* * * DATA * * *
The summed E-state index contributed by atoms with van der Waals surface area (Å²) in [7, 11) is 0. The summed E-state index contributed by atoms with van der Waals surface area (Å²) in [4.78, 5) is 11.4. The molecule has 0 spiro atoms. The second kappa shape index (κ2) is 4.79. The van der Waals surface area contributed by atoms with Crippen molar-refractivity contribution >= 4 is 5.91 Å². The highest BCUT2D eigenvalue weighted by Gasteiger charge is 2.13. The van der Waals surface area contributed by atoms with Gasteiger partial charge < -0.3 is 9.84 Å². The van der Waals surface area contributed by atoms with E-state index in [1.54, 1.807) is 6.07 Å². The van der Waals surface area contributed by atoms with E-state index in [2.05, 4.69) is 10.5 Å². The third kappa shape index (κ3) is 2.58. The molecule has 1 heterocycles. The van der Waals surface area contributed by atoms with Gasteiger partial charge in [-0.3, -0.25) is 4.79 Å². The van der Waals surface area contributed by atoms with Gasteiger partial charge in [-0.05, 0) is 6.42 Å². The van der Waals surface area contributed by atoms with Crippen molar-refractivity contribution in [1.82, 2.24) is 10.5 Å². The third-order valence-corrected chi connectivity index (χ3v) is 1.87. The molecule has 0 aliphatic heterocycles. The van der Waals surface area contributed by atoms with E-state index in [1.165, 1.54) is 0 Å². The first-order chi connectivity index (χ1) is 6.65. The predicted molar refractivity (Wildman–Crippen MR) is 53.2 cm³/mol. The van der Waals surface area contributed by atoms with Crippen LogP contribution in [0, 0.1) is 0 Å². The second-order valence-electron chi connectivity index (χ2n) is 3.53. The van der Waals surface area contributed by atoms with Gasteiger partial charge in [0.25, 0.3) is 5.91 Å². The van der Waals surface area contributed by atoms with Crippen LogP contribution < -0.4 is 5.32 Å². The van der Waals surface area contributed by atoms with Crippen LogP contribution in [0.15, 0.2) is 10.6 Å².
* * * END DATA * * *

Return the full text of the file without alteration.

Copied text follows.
The summed E-state index contributed by atoms with van der Waals surface area (Å²) in [7, 11) is 0. The summed E-state index contributed by atoms with van der Waals surface area (Å²) in [4.78, 5) is 11.4. The molecule has 0 spiro atoms. The second kappa shape index (κ2) is 4.79. The van der Waals surface area contributed by atoms with Crippen molar-refractivity contribution >= 4 is 5.91 Å². The highest BCUT2D eigenvalue weighted by Gasteiger charge is 2.13. The van der Waals surface area contributed by atoms with Gasteiger partial charge < -0.3 is 9.84 Å². The van der Waals surface area contributed by atoms with E-state index in [1.54, 1.807) is 6.07 Å². The van der Waals surface area contributed by atoms with E-state index in [2.05, 4.69) is 10.5 Å². The third kappa shape index (κ3) is 2.58. The molecule has 1 heterocycles. The van der Waals surface area contributed by atoms with Gasteiger partial charge in [-0.3, -0.25) is 4.79 Å². The van der Waals surface area contributed by atoms with Gasteiger partial charge in [-0.05, 0) is 6.42 Å². The van der Waals surface area contributed by atoms with Crippen molar-refractivity contribution in [1.82, 2.24) is 10.5 Å². The third-order valence-corrected chi connectivity index (χ3v) is 1.87. The molecule has 0 aliphatic heterocycles. The van der Waals surface area contributed by atoms with E-state index in [1.165, 1.54) is 0 Å². The first-order chi connectivity index (χ1) is 6.65. The predicted molar refractivity (Wildman–Crippen MR) is 53.2 cm³/mol. The van der Waals surface area contributed by atoms with Crippen LogP contribution in [0, 0.1) is 0 Å². The second-order valence-electron chi connectivity index (χ2n) is 3.53. The van der Waals surface area contributed by atoms with Gasteiger partial charge in [0.25, 0.3) is 5.91 Å². The van der Waals surface area contributed by atoms with Crippen LogP contribution < -0.4 is 5.32 Å². The van der Waals surface area contributed by atoms with Crippen LogP contribution in [0.15, 0.2) is 10.6 Å².